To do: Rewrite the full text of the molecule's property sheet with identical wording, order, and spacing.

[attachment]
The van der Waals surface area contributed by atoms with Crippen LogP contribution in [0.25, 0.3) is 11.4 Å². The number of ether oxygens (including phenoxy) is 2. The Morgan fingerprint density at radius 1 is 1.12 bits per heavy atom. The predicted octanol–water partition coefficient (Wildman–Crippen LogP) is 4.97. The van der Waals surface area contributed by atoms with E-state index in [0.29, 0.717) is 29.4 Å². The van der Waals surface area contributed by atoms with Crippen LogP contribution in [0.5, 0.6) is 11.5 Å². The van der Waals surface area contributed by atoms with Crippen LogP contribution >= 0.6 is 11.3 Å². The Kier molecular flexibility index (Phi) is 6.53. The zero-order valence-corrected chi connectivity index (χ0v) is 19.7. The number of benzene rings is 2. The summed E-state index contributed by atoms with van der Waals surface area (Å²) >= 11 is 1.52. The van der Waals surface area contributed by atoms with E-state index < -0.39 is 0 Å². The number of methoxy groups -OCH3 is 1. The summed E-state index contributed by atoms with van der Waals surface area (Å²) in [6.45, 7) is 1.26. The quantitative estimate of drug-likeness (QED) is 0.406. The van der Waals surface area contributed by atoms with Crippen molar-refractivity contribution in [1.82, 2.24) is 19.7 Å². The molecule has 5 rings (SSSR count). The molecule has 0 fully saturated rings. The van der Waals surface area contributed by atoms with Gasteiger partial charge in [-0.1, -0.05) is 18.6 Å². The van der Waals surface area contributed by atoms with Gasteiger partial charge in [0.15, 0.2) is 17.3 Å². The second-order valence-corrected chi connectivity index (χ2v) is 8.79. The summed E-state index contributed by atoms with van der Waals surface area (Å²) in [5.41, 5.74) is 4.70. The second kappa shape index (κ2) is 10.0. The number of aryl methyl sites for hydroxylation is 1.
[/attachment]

The van der Waals surface area contributed by atoms with Crippen LogP contribution in [0.25, 0.3) is 11.4 Å². The number of ether oxygens (including phenoxy) is 2. The Morgan fingerprint density at radius 1 is 1.12 bits per heavy atom. The predicted octanol–water partition coefficient (Wildman–Crippen LogP) is 4.97. The van der Waals surface area contributed by atoms with E-state index in [0.29, 0.717) is 29.4 Å². The van der Waals surface area contributed by atoms with Crippen LogP contribution in [0.5, 0.6) is 11.5 Å². The van der Waals surface area contributed by atoms with Crippen LogP contribution >= 0.6 is 11.3 Å². The Kier molecular flexibility index (Phi) is 6.53. The zero-order valence-corrected chi connectivity index (χ0v) is 19.7. The number of benzene rings is 2. The summed E-state index contributed by atoms with van der Waals surface area (Å²) >= 11 is 1.52. The van der Waals surface area contributed by atoms with E-state index < -0.39 is 0 Å². The number of methoxy groups -OCH3 is 1. The summed E-state index contributed by atoms with van der Waals surface area (Å²) in [6.45, 7) is 1.26. The quantitative estimate of drug-likeness (QED) is 0.406. The van der Waals surface area contributed by atoms with Crippen molar-refractivity contribution in [1.82, 2.24) is 19.7 Å². The molecule has 5 rings (SSSR count). The molecule has 0 fully saturated rings. The van der Waals surface area contributed by atoms with Gasteiger partial charge in [-0.1, -0.05) is 18.6 Å². The van der Waals surface area contributed by atoms with Gasteiger partial charge in [0.15, 0.2) is 17.3 Å². The second-order valence-corrected chi connectivity index (χ2v) is 8.79. The summed E-state index contributed by atoms with van der Waals surface area (Å²) in [5.41, 5.74) is 4.70. The second kappa shape index (κ2) is 10.0. The number of aryl methyl sites for hydroxylation is 1.